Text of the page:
Kristal Insights5 Mins Read
How to Hedge Smartly When the Rupee is Falling
Updated: 13th April, 2020
Do you know what to do when the rupee falls?
A stock market crash has an effect on currency values causing a depreciation or fall in the value of the rupee. The recent COVID-19 pandemic has seen the rupee fall against the dollar. On April 9th, 2020, the rupee fell to a new low of 76.54 against the dollar as reported. At the time of writing this, it is currently trading at 76.36.
In the long run, INR depreciation against the USD depending on the interest rate is differential. In the short run, supply and demand will determine the exchange rate.
What is causing the rupee to fall?
The primary driver of the fall in rupee value to fresh record low levels is the rapid spread of the coronavirus. There are also external factors such as dollar index, crude oil prices, and emerging market currencies. All these can have an effect on our national currency. Before the pandemic, there were heavy outflows from local stocks and equities. The depreciation in the rupee was capped by falling crude oil prices.
Now, usually, a weak rupee spells good news for exporters. This is because they get more money for their exports due to the conversion rates. Case in point: information technology and pharma companies. These sectors usually enjoy a falling rupee as the sources of their revenue as based abroad.
Right now, the global scenario is still fragile. No one can predict when the pandemic will end. The RBI in India has been trying its best to cap the liquidity in the forex market. We will need heavier inflows to prevent the rupee from falling further.
But this is also a good opportunity for importers to hedge against the rupee and find protection. Currency traders might also gain from this scenario if they use it wisely.
How to hedge when the rupee falls?
One way to hedge when the rupee falls is by investing in U.S. markets. An investment in U.S. companies increases in value when USD appreciates against the INR as a funds’ NAV increases. A global developed market portfolio gives one exposure to different geography and sectors. Besides diversification, they also give support during a period of emerging markets crisis. Adding dollar-denominated bonds in the portfolio is another way to hedge. But be sure to use these bonds carefully! Pick them only after doing a detailed qualitative and quantitative analysis. Before investing, consider tax implications and stay invested for the long term.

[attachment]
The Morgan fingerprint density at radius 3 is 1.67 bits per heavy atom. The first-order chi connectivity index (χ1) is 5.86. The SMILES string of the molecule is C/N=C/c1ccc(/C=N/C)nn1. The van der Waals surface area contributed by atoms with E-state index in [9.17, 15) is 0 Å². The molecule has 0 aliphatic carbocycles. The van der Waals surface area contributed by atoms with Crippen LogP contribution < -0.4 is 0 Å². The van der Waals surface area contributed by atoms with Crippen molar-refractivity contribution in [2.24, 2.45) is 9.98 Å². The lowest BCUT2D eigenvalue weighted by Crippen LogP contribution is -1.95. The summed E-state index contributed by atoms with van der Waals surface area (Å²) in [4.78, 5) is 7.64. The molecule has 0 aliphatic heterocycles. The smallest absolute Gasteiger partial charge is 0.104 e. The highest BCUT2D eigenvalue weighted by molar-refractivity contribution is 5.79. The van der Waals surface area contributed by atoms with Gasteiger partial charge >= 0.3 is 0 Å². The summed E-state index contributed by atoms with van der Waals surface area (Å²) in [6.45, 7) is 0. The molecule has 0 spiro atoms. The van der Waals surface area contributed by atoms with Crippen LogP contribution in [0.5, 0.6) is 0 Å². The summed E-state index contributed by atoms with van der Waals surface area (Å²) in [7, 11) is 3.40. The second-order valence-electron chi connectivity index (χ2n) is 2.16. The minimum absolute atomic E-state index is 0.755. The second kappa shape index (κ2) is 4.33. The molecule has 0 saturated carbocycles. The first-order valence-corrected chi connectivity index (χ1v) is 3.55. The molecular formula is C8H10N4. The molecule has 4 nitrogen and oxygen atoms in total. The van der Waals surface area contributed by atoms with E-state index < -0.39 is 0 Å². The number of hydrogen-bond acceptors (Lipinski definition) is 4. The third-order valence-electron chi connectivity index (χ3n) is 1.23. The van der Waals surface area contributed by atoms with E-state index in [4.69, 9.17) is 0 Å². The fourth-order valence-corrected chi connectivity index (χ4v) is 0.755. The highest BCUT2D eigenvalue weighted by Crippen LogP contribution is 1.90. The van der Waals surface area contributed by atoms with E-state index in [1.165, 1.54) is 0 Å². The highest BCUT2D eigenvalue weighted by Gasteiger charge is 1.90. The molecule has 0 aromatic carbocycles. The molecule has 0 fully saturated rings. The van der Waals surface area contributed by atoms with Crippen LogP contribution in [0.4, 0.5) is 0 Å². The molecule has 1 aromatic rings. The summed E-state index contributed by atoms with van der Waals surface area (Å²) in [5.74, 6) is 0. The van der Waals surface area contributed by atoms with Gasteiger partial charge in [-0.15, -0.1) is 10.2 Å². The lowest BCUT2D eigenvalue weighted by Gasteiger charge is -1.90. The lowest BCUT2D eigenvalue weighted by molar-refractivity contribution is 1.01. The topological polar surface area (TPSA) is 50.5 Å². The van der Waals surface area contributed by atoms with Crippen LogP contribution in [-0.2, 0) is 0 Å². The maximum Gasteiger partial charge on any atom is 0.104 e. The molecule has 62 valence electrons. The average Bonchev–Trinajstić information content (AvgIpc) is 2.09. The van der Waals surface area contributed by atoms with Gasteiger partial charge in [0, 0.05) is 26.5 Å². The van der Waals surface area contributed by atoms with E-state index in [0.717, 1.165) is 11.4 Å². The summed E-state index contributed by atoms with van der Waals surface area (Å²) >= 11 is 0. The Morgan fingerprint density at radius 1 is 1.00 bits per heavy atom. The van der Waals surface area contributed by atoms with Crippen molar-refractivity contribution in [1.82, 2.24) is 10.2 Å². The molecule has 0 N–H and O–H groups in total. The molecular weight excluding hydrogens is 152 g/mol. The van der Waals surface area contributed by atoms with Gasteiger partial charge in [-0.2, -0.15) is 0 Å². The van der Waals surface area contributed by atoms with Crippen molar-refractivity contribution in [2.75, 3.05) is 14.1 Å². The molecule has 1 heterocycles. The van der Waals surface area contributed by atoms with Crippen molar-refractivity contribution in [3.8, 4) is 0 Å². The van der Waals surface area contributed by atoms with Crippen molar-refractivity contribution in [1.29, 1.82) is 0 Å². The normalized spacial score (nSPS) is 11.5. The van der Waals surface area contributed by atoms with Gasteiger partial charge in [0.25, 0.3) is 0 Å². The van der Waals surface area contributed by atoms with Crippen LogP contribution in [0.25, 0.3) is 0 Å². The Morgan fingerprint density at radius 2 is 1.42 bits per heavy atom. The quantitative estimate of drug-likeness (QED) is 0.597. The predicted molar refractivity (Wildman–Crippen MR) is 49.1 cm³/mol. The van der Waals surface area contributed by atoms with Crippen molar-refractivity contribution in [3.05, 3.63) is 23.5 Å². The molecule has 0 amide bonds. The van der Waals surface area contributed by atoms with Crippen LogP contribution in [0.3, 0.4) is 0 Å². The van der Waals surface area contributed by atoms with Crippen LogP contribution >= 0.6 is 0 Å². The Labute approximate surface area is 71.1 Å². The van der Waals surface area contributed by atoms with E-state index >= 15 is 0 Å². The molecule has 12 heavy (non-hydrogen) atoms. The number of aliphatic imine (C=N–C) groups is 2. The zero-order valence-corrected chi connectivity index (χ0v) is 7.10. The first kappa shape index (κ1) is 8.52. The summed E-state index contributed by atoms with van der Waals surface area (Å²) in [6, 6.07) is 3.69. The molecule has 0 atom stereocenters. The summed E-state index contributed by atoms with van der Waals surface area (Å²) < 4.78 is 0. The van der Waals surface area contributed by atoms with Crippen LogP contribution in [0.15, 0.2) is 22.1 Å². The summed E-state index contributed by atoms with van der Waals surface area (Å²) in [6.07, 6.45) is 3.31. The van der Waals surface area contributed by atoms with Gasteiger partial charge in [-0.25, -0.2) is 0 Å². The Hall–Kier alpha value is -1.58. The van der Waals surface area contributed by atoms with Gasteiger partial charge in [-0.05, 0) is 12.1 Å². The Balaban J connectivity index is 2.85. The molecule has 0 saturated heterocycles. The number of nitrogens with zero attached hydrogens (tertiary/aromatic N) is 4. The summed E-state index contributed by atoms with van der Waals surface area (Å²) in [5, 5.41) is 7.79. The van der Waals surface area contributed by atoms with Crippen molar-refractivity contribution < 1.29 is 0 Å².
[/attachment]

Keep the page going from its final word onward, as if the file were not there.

Overweighting India’s pharma and IT sector in one’s portfolio is a good idea too. Exporters benefit from a weak rupee as they get more value while converting dollar earnings into Indian currency. This increases their net margins. The pharma, healthcare, and IT sector look poised to emerge out of this pandemic in good health. Investing in this sector should be a good hedge for the long term.
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The materials and data contained herein are for information only and shall in no event be construed as an offer to purchase or sell or the solicitation of an offer to purchase or sell any securities in any jurisdiction. Kristal Advisors does not make any representation, undertaking, warranty or guarantee as to the update, completeness, correctness, reliability or accuracy of the materials and data herein. All opinions, forecasts or estimation expressed herein are subject to change without prior notice. Kristal Advisors and its affiliates accept no liability or responsibility whatsoever for any direct or consequential loss and/or damages arising out of or in relation to any use of opinions, forecasts, materials and data contained herein or otherwise arising in connection therewith.
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